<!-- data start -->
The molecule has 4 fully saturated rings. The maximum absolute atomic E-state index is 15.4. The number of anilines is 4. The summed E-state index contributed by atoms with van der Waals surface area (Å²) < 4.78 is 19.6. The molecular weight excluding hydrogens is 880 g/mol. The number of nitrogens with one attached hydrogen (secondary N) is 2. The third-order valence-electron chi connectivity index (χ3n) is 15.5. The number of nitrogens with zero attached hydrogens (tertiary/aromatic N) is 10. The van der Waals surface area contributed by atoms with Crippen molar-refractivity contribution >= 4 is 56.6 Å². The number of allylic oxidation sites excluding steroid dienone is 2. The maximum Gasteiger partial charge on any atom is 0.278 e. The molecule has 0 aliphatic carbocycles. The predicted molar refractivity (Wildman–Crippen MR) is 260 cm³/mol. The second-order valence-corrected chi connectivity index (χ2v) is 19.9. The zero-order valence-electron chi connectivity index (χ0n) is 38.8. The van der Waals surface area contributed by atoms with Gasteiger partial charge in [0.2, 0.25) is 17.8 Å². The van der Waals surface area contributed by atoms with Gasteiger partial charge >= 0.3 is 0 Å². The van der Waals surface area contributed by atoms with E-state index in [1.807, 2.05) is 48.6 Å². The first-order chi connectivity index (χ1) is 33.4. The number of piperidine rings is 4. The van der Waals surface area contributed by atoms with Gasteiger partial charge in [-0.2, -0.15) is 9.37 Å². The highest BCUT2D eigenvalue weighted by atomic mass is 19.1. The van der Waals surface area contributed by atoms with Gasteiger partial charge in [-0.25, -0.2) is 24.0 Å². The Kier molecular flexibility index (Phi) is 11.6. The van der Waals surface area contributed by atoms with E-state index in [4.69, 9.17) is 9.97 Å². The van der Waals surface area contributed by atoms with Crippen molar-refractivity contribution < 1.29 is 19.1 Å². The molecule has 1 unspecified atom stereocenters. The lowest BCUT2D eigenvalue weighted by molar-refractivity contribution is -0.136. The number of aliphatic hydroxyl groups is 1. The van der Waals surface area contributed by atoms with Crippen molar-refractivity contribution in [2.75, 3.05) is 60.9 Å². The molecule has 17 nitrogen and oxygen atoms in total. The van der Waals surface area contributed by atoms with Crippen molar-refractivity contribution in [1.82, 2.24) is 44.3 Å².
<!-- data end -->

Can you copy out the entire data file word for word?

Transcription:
The molecule has 4 fully saturated rings. The maximum absolute atomic E-state index is 15.4. The number of anilines is 4. The summed E-state index contributed by atoms with van der Waals surface area (Å²) < 4.78 is 19.6. The molecular weight excluding hydrogens is 880 g/mol. The number of nitrogens with one attached hydrogen (secondary N) is 2. The third-order valence-electron chi connectivity index (χ3n) is 15.5. The number of nitrogens with zero attached hydrogens (tertiary/aromatic N) is 10. The van der Waals surface area contributed by atoms with Crippen molar-refractivity contribution >= 4 is 56.6 Å². The number of allylic oxidation sites excluding steroid dienone is 2. The maximum Gasteiger partial charge on any atom is 0.278 e. The molecule has 0 aliphatic carbocycles. The predicted molar refractivity (Wildman–Crippen MR) is 260 cm³/mol. The second-order valence-corrected chi connectivity index (χ2v) is 19.9. The zero-order valence-electron chi connectivity index (χ0n) is 38.8. The van der Waals surface area contributed by atoms with Gasteiger partial charge in [0.2, 0.25) is 17.8 Å². The van der Waals surface area contributed by atoms with Gasteiger partial charge >= 0.3 is 0 Å². The van der Waals surface area contributed by atoms with E-state index in [1.807, 2.05) is 48.6 Å². The first-order chi connectivity index (χ1) is 33.4. The number of piperidine rings is 4. The van der Waals surface area contributed by atoms with Gasteiger partial charge in [-0.2, -0.15) is 9.37 Å². The highest BCUT2D eigenvalue weighted by atomic mass is 19.1. The van der Waals surface area contributed by atoms with Gasteiger partial charge in [-0.25, -0.2) is 24.0 Å². The Kier molecular flexibility index (Phi) is 11.6. The van der Waals surface area contributed by atoms with E-state index in [4.69, 9.17) is 9.97 Å². The van der Waals surface area contributed by atoms with Crippen molar-refractivity contribution < 1.29 is 19.1 Å². The molecule has 1 unspecified atom stereocenters. The lowest BCUT2D eigenvalue weighted by molar-refractivity contribution is -0.136. The number of aliphatic hydroxyl groups is 1. The van der Waals surface area contributed by atoms with Crippen molar-refractivity contribution in [2.75, 3.05) is 60.9 Å². The molecule has 17 nitrogen and oxygen atoms in total. The van der Waals surface area contributed by atoms with Crippen molar-refractivity contribution in [1.82, 2.24) is 44.3 Å².